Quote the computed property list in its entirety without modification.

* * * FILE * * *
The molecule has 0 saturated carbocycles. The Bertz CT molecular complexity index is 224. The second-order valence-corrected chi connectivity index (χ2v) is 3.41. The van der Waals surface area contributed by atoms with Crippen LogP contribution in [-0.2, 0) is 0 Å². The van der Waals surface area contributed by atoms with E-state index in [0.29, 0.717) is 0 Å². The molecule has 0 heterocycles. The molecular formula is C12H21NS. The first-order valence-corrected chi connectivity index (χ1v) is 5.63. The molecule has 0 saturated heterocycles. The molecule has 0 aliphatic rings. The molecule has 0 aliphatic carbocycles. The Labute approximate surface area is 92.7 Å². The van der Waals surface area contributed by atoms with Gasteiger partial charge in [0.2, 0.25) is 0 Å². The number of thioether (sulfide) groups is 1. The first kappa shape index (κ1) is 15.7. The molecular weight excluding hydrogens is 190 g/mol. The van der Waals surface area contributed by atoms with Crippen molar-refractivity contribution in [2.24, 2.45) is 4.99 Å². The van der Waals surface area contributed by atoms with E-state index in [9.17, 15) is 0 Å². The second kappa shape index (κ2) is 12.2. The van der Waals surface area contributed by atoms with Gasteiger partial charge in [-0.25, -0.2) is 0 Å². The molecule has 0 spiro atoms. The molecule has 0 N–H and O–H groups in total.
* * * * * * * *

The molecule has 0 saturated carbocycles. The Bertz CT molecular complexity index is 224. The second-order valence-corrected chi connectivity index (χ2v) is 3.41. The van der Waals surface area contributed by atoms with Crippen LogP contribution in [-0.2, 0) is 0 Å². The van der Waals surface area contributed by atoms with E-state index in [0.29, 0.717) is 0 Å². The molecule has 0 heterocycles. The molecular formula is C12H21NS. The first-order valence-corrected chi connectivity index (χ1v) is 5.63. The molecule has 0 saturated heterocycles. The molecule has 0 aliphatic rings. The molecule has 0 aliphatic carbocycles. The Labute approximate surface area is 92.7 Å². The van der Waals surface area contributed by atoms with Gasteiger partial charge in [0.2, 0.25) is 0 Å². The number of thioether (sulfide) groups is 1. The first kappa shape index (κ1) is 15.7. The molecular weight excluding hydrogens is 190 g/mol. The van der Waals surface area contributed by atoms with Crippen molar-refractivity contribution in [2.24, 2.45) is 4.99 Å². The van der Waals surface area contributed by atoms with E-state index in [9.17, 15) is 0 Å². The second kappa shape index (κ2) is 12.2. The van der Waals surface area contributed by atoms with Gasteiger partial charge in [-0.25, -0.2) is 0 Å². The molecule has 0 spiro atoms. The molecule has 0 N–H and O–H groups in total.